# 100% Sort Verification - Statistical Method for Evaluating Suspect Material

G

#### Gary E MacLean

Good morning all;

I would like to request some assistance.

We bottle fruit into glass jars with metal closures. They rapidly flow down the filling line at the rate of about 15,000 jars per hour. We have an in-line metal detector that scans every jar prior to having the metal cap put on. We verify the detector with known rejects once every one hour.

Typically we can expect about 5 legitimate rejects per month or about 5 jars every 2.5 million jars. On occassion the metal detector vibrates out of setting. We can fix that, that is not the problem. But, when we go to check our known rejects they fail. By the time we check we have produced 15,000 jars with closed lids and vacuum established.

We segregate all materials then try to figure out what to do. Our FMEA, or scheduled process, says we must rerun all product. That is we must open every jar, tossd the lid, dump the fruit into a hopper for refill and either wash or trash the jars.

What I am hoping is that there is a statistical method for evaluating, sampling the suspect material to make a viable risk analysis and resultant decision that may save the rework and material loss costs.

Can anyone help?

Rate = 15,000 / hour
Fail = 5 / 2,500,000
Check = 100%

Thank you

Gary E MacLean

#### Jim Wynne

Staff member
Good morning all;

I would like to request some assistance.

We bottle fruit into glass jars with metal closures. They rapidly flow down the filling line at the rate of about 15,000 jars per hour. We have an in-line metal detector that scans every jar prior to having the metal cap put on. We verify the detector with known rejects once every one hour.

Typically we can expect about 5 legitimate rejects per month or about 5 jars every 2.5 million jars. On occassion the metal detector vibrates out of setting. We can fix that, that is not the problem. But, when we go to check our known rejects they fail. By the time we check we have produced 15,000 jars with closed lids and vacuum established.

We segregate all materials then try to figure out what to do. Our FMEA, or scheduled process, says we must rerun all product. That is we must open every jar, tossd the lid, dump the fruit into a hopper for refill and either wash or trash the jars.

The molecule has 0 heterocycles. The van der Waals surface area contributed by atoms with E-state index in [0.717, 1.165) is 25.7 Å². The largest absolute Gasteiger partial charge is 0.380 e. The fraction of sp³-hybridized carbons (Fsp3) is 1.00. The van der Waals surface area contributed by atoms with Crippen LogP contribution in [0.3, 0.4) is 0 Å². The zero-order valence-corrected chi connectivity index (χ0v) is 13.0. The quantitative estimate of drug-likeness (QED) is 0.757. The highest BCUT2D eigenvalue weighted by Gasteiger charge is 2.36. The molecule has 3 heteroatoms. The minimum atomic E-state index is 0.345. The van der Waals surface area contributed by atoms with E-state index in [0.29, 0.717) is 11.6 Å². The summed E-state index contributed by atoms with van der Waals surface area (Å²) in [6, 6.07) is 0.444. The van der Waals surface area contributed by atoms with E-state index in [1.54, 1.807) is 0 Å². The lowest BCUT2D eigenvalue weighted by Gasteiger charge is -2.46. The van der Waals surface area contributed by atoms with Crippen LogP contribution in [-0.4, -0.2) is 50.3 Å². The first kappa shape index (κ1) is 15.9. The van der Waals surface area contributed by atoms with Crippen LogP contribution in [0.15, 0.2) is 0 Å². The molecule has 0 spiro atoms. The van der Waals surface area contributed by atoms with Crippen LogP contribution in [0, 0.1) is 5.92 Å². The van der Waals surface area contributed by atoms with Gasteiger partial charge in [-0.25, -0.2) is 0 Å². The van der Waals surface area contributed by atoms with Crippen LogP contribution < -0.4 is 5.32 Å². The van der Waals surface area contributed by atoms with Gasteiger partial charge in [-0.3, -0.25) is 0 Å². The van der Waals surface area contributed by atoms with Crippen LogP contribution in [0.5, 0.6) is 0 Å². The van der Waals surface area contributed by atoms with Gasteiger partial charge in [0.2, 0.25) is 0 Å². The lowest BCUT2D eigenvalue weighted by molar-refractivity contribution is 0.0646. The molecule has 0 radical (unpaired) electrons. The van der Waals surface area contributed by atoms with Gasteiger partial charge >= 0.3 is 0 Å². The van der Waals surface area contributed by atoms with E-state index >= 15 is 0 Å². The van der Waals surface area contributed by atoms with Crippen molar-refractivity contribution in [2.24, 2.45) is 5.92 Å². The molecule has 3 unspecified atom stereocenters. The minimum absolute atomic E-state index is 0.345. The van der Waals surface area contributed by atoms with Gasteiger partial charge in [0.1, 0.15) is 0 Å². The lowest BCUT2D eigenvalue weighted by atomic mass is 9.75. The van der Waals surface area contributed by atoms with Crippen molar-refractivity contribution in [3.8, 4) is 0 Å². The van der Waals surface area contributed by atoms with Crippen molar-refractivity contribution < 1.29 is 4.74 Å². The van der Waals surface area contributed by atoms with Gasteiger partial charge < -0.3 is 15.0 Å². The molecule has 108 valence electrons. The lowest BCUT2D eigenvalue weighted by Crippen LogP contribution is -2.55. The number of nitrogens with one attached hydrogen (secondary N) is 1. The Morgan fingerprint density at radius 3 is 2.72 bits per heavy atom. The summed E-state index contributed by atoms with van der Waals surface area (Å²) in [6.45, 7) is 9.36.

What I am hoping is that there is a statistical method for evaluating, sampling the suspect material to make a viable risk analysis and resultant decision that may save the rework and material loss costs.

Can anyone help?

Rate = 15,000 / hour
Fail = 5 / 2,500,000
Check = 100%

Thank you

Gary E MacLean

Hi Gary,

I'm not quite understanding the process. You say that the metal detector checks the jars before the lid is put on. Does this mean that the purpose of the metal detector is to find metal in the product itself? You also say, "... when we go to check our known rejects they fail." Do you mean that the "known rejects" are false positives (no metal present), or that you verify that there is indeed a failure involved?

#### Bev D

##### Heretical Statistician
Staff member
Super Moderator
Good clarifying questions from Jim as always. However, if you are really looking for metal in the jars and you are targeting for NO metal in the jars (I hope) then my recommendation would be to continue to do as you have done. refill and retest. the failure rate is far too low requires 100% testing anyway for almost any 'lot' size.

G

#### Gary E MacLean

Hi Jim

Thanks for the rapid response

The process is;
Empty jars are loaded onto line
Empty jars are inverted and washed on line
Empty jars are turned upright and passed through a product filler
Product is put into jars
Jars with product then continue to a liquid fill station
Liquid is put into jars
Jars are passed through a wrap around metal detector
Purpose of detector is to find any foriegn / vagrant metal inside jars
Checked jar with product and liquid inside is passed through capper
Jar is evacuated of gasses and capper applied
Vacuum is formed inside jar

Once an hour jars with product, syrup and known test metal inside are passed through detector
Purpose of this activity is to verify the detector is still sensing metal

So, yes, the purpose of the metal detector is to find metal in the product.